The most notable individual NBA rivalries
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The most notable individual NBA rivalries

Perhaps more so than any other professional sport, individual rivalries in the NBA seem to be more celebrated. And naturally, the emphasis toward one-on-one showmanship and star caliber is a big part of the game.

Here are our rankings of the NBA's all-time best individual rivalries.

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25. Kevin McHale vs. Kurt Rambis

Kevin McHale vs. Kurt Rambis
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It's mildly amusing to play up the white-men-can't-jump theory when it comes to describing the play of Celtics Hall of Famer McHale and underrated, bespectacled Lakers forward Rambis. The truth is, these were two of the hardest-working and dependable players in NBA history. So, it was always fun to watch the two bang each other around in the paint, especially during those Lakers-Celtics NBA Finals matchups during the 1980s. Of course, their most memorable encounter came during Game 4 of the 1984 Finals, when McHale clotheslined Rambis while the latter went in for a layup at The Forum. Rambis crashed to the ground, then got up and went after McHale as the benches cleared, before being stopped by teammate James Worthy. While the move was undeniably dirty, it sparked Boston to rally and win 129-125 in overtime to even a series it would eventually take.

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24. LeBron James vs. Dwyane Wade

LeBron James vs. Dwyane Wade
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Get accustomed to reading about LeBron on this list. When you're one of the NBA's all-time greats, there are plenty of rivals to fend off. In this case, James had to go to Miami and get help from Wade and Chris Bosh to win his first NBA title in 2012 — then again in '13. When James and Wade suited up for opposite sides, it was certainly a marquee individual matchup. According to Land of Basketball, they met 31 times, all during the regular season, with LeBron winning 16 of those contests, and averaging 28.5 and 7.5 assists. Wade, meanwhile, averaged 25.4 when pitted against James, plus 5.9 assists and 2.2 steals.

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23. Hakeem Olajuwon vs. David Robinson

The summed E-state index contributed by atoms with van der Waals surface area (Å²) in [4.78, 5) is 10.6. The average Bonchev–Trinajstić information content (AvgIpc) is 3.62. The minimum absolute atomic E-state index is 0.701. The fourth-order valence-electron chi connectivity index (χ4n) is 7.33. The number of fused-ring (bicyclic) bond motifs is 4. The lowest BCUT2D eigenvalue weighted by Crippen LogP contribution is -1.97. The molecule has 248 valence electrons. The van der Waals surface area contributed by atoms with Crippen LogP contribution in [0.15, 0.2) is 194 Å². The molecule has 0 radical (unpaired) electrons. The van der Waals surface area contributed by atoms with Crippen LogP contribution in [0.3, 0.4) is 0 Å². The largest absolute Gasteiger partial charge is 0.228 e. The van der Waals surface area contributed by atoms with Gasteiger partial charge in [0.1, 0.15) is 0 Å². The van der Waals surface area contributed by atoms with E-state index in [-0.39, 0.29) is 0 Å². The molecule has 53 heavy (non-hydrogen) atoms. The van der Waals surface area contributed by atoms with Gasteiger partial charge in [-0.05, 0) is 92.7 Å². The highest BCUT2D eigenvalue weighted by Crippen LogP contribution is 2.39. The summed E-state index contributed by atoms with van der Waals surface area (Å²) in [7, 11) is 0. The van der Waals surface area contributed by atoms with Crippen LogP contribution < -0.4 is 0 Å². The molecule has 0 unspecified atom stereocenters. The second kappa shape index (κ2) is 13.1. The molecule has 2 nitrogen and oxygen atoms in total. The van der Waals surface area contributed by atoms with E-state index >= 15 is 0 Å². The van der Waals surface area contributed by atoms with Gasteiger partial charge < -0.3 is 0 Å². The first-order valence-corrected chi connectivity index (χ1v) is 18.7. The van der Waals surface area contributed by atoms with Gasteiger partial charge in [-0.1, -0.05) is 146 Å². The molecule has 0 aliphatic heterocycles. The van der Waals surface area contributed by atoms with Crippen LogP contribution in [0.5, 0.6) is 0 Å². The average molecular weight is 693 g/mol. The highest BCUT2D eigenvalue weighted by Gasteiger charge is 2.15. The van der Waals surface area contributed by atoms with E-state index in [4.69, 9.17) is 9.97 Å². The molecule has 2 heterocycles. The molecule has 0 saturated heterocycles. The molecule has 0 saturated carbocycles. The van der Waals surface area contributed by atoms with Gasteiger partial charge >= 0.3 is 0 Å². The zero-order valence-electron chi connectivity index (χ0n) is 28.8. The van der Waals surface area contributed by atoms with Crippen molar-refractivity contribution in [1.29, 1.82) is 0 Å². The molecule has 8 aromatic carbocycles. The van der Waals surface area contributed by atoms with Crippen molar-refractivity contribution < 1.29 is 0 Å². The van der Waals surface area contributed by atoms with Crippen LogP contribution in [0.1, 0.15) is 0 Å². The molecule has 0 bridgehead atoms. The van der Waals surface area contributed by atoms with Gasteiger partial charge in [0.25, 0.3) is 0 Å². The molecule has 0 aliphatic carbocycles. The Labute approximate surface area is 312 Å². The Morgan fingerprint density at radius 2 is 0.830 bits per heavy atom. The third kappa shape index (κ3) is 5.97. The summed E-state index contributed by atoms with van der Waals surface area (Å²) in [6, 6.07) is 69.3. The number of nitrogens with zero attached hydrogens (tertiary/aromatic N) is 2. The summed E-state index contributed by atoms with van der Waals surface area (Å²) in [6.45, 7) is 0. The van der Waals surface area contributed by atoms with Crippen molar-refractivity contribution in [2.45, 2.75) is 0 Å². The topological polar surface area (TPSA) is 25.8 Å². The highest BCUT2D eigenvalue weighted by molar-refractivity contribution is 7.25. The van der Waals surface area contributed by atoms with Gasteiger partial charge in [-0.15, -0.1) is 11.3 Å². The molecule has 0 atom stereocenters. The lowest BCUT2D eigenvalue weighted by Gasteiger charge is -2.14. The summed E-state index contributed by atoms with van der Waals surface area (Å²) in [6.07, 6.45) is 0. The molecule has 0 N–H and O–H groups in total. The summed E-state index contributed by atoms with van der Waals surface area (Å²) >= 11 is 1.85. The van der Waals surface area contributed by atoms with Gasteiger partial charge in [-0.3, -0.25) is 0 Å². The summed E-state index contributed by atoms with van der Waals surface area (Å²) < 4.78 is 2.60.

Hakeem Olajuwon vs. David Robinson
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We delve into the some of the best big-men matchups for the first time. Now, two of the classiest competitors at the center position starred in the state of Texas. Olajuwon played all but one of his 18 seasons with the Houston Rockets, while "The Admiral" spent all 14 as a member of the San Antonio Spurs. Both made it look quite easy in the paint. They combined to earn 22 All-Star nods. Hakeem won NBA titles in 1994 and '95, while Robinson did so in 1999 and 2003. In 1994, Olajuwon was the league MVP, while Robinson took home the same honor in '95.

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22. Shaquille O’Neal vs. David Robinson

Shaquille O’Neal vs. David Robinson
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Shaq played against some of the best centers in NBA history — Hakeem Olajuwon, Patrick Ewing, and of course, "The Admiral." Back when it was a big man's game. The rivalry between O'Neal and Robinson didn't always get a lot of attention, but the brash Shaq seemed to rub some of his older contemporaries at the position in the NBA the wrong way. Robinson might have saw Shaq as the threat, but when it came to going head-to-head during one particular matchup on Mar. 6, 1994, he bested the young buck. O'Neal, then with Orlando, put up 32 points and 11 rebounds on his birthday, but Robinson posted 36 with 13 boards during San Antonio's 111-103 victory. Then on the final day of the 1993-94 regular season, Robinson scored a career-high and Spurs-record 71 points against the Los Angeles Clippers to edge O'Neal for the scoring title — 29.8 points per game to 29.3.